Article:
# 8 Knocker-Up

A Knocker-up was a profession in England and Ireland that started during and lasted well into the Industrial Revolution, before alarm clocks were affordable or reliable. A knocker-up’s job was to rouse sleeping people so they could get to work on time. The knocker-up often used a long and light stick (often bamboo) to reach windows on higher floors. In return, the knocker-up would be paid a few pence a week for this job. The knocker-up would not leave a client’s window until they were assured the client had been awoken. This all leads to the obvious question: who knocks up the knocker-up?

# 7 Toad Doctor

Toad doctors were practitioners of a specific tradition of medicinal folk magic, operating in western England until the end of the 19th century. Their main concern was healing scrofula (then called “the King’s Evil,” a skin disease), though they were also believed to cure other ailments including those resulting from witchcraft. They cured the sick by placing a live toad, or the leg of one, in a muslin bag and hanging it around the sick person’s neck. Needless to say this job would also require growing or gathering up a large collection of toads, and in the case of doctors who used just the leg, chopping their legs off to give to their patient.

# 6 Dog Whipper

A dog whipper was a church official charged with removing unruly dogs from a church or church grounds during services. In some areas of Europe during the 16th to 19th centuries it was not uncommon for household dogs to accompany – or at least follow – their owners to church services. If these animals became disruptive it was the job of the dog whipper to remove them from the church, allowing the service to continue in peace. Dog whippers were usually provided with a whip (hence the title) or a pair of large wooden tongs with which to remove the animals. They were generally paid for their services, and records of payments to the local dog whipper exist in old parish account books in many English churches.

# 5 Resurrectionist

In Britain, the crime of snatching a body was only a misdemeanor and so was punishable by a small fine only. This led to a huge industry in body snatching in order to provide corpses to the blossoming medical schools of Europe. One method the body-snatchers used was to dig at the head end of a recent burial, digging with a wooden spade (quieter than metal). When they reached the coffin (in London the graves were quite shallow), they broke open the coffin, put a rope around the corpse and dragged it out. They were often careful not to steal anything such as jewelry or clothes as this would cause them to be liable to a felony charge. During 1827 and 1828, some Edinburgh resurrectionists including Burke and Hare changed their tactics from grave-robbing to murder, as they were paid more for very fresh corpses. Their activities, and those of the London Burkers who imitated them, resulted in the passage of the Anatomy Act 1832. This allowed unclaimed bodies and those donated by relatives to be used for the study of anatomy. This effectively ended the body snatching business.

# 4 Fuller

Fulling is a step in woollen clothmaking which involves the cleansing of cloth (particularly wool) to eliminate oils, dirt, and other impurities, and making it thicker. In days gone by, the fullers were often slaves. In Roman times, fulling was conducted by slaves standing ankle deep in tubs of human urine and cloth. Urine was so important to the fulling business that urine was taxed. Urine, known as ‘wash’, was a source of ammonium salts and assisted in cleansing and whitening the cloth. By the medieval period, fuller’s earth had been introduced for use in the process which ameliorated the process and removed the need for urine.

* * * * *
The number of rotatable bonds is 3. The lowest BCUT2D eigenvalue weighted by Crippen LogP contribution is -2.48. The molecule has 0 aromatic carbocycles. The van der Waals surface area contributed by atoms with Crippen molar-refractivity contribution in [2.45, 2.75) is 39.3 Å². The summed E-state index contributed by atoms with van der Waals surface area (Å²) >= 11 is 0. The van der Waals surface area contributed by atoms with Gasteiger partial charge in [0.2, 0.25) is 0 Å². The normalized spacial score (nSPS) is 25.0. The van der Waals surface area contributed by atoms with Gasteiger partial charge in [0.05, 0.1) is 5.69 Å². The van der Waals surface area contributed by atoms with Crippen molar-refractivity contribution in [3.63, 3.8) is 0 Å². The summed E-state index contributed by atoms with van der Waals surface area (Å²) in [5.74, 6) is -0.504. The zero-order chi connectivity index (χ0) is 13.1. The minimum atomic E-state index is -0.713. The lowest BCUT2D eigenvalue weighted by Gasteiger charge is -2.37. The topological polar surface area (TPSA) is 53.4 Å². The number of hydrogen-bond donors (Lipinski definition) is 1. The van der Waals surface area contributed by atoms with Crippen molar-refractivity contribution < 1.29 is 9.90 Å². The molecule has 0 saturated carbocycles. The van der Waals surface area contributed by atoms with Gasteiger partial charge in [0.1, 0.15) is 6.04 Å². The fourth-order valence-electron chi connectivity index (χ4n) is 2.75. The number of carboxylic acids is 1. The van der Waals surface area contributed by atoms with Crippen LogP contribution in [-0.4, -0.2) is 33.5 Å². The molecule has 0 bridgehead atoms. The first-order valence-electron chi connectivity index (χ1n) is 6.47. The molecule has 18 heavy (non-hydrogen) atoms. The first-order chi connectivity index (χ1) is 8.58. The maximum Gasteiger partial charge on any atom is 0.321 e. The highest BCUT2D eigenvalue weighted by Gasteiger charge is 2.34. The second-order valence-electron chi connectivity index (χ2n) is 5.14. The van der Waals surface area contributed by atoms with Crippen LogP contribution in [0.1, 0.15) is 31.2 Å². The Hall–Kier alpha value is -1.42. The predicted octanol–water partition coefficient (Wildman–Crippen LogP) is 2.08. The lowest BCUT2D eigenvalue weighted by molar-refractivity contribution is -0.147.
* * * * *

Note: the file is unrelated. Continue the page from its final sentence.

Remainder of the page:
# 3 Whipping Boy

A whipping boy, in the 1600s and 1700s, was a young boy who was assigned to a young prince and was punished when the prince misbehaved or fell behind in his schooling. Whipping boys were established in the English court during the monarchies of the 15th century and 16th century. They were created because the idea of the Divine Right of Kings, which stated that kings were appointed by God, and implied that no one but the king was worthy of punishing the king’s son. Since the king was rarely around to punish his son when necessary, tutors to the young prince found it extremely difficult to enforce rules or learning. Whipping boys were generally of high birth, and were educated with the prince since birth. Due to the fact that the prince and whipping boy grew up together since birth, they usually formed an emotional bond. The strong bond that developed between a prince and his whipping boy dramatically increased the effectiveness of using a whipping boy as a form of punishment for a prince. The idea of the whipping boys was that seeing a friend being whipped or beaten for something that he had done wrong would be likely to ensure that the prince would not make the same mistake again.

# 2 Groom of the Stool

The Groom of the Stool was a male servant in the household of an English monarch who, among other duties, “preside[d] over the office of royal excretion,” that is, he had the task of cleaning the monarch’s anus after defecation. In the early years of Henry VIII’s reign, the title was awarded to minions of the King, court companions who spent time with him in the Privy chamber. These were the sons of noblemen or important members of the gentry. In time they came to act as virtual personal secretaries to the King, carrying out a variety of administrative tasks within his private rooms. The position was an especially prized one, as it allowed one unobstructed access to the King’s attention. Despite being the official bum-wiper of the king, the Groom of the Stool had a very high social standing.

# 1 Gong Farmer

A gong farmer or gongfermor was the term used in Tudor England for a person who removed human excrement from privies and cesspits, gong being another word for dung. Gong farmers were only allowed to work at night and the waste they collected, known as night soil, had to be taken outside the city or town boundaries. As flushing water closets became more widely used, the profession of gong farming disappeared. A latrine or privy was the toilet of the Middle Ages. A gong farmer dug out the cesspits and emptied the excrement. Gong farmers were only allowed to work between 9 pm and 5 am, and were permitted to live only in certain areas, for reasons that should not be too elusive. Due to the noxious fumes produced by human excrement, coroners’ reports exist of gong farmers dying of asphyxiation. This was obviously a shit job to have.